Another document I’ve included is a letter encouraging Clint Reilly, one of Willie Brown’s early opponents in 1999, to pursue the homeless issue in his campaign. Reilly made an honorable attempt to get the public’s attention with a solid pamphlet on homelessness that was widely ignored by the political community. After all, Reilly wasn’t a progressive, was he?

Until then-Supervisor Gavin Newsom came along with Care Not Cash, the homeless issue lay dead in the water, which was frustrating to people like me who continue to see it as “the shame of the city,” the title of a recent series on the subject in the SF Chronicle. Actually, I think the electorate has been interested in tackling the issue for some time; it’s the city’s political leadership that, until Newsom, failed both the homeless and the city. Willie Brown and the Democratic Party, the SF Bay Guardian and city progressives, including Tom Ammiano and Matt Gonzalez, all bear some responsibility for failing to come to grips with homelessness in San Francisco over the past ten years.

Rather than pointing fingers, however, our focus now should be on drawing some conclusions from this rather shocking bit of political negligence by the city’s left. My conclusion: San Francisco progressives live in a box constructed of equal parts delusional ideology and moral smugness.

It should now be clear---though a lot of progressives are still in denial on this---that Mayor Newsom is not the grotesque anti-progressive figure created by progressive propaganda during the mayoral campaign. Instead, there’s growing evidence that he’s serious about solving homelessness. I supported him over the allegedly more progressive Gonzalez, who never came up with a serious alternative to Care Not Cash. If he had, I think he would have been elected. (See the supporting-Matt and opposing-Matt email files for a detailed, chronological account of my progressive, so to speak, disillusionment with our present supervisor, even though he is quite good on lesser issues, like the living wage and keeping box stores out of the neighborhoods.)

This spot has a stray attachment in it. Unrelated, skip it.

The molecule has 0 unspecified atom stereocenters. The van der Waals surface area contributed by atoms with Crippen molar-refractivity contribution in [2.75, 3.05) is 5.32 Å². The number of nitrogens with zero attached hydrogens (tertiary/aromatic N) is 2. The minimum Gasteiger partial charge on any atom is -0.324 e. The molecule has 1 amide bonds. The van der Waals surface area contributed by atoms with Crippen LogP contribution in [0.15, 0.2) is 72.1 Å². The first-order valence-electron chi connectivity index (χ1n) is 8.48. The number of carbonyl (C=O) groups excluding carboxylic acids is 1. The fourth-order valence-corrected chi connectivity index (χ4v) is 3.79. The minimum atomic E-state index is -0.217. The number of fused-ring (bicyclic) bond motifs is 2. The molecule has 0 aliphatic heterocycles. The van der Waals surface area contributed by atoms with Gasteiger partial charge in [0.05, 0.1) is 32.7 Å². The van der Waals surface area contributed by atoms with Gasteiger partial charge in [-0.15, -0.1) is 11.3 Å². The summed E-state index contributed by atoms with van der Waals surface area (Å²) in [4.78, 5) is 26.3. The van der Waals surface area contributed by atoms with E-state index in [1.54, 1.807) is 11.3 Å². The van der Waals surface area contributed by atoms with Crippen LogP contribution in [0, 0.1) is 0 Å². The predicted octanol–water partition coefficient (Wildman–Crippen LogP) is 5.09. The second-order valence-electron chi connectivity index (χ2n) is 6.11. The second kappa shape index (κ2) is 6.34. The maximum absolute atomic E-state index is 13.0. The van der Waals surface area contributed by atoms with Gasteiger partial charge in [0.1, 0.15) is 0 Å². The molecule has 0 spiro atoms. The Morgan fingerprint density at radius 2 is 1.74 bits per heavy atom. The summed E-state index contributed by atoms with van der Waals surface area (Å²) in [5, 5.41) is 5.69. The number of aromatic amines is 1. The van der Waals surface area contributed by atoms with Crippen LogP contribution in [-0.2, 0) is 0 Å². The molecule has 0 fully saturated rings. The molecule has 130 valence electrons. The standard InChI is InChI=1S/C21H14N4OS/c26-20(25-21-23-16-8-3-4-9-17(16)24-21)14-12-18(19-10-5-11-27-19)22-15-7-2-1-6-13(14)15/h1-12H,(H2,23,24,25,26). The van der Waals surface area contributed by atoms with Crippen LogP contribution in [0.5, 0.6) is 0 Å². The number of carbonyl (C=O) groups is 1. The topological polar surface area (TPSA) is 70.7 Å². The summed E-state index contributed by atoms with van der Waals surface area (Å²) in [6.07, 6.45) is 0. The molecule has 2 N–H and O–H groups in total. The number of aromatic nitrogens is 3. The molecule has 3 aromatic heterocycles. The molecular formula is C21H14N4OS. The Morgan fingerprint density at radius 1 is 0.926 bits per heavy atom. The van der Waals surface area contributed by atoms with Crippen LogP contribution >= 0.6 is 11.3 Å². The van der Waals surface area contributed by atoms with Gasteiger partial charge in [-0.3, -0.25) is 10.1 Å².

I’ve also included a sample of the kind of writing---an extended deconstruction of the bogus New Evidence theory on the Judi Bari bombing---I did between the years 1989-2000 for Mendocino County’s Anderson Valley Advertiser, a weekly owned by my brother and his wife.

Finally, I’ve invented a new political/literary genre---a candidate’s response to interest group questionnaires that come pouring through the mail slot when you run for office. This genre involves essentially ignoring most of the questions in the questionnaire while presenting one’s own political issues. I may be the first and the last candidate to practice the form, but it’s especially suitable for candidates like me who have little chance of being endorsed by these groups in the first place. Most questionnaires are more or less innocuous, raising legitimate questions about a candidate’s views on the issues of concern to particular groups. Others---like the one from the Harvey Milk Club---are obnoxiously PC and overly intrusive, the political equivalent to a cavity search and deserve rude responses.

These documents no doubt tell many more than they want to know about my mind set. But how many web sites do any of us read all the way through? We commonly pick and choose, depending on our interests. I hope the way I’ve organized my selection will, at the very least, be helpful in that process.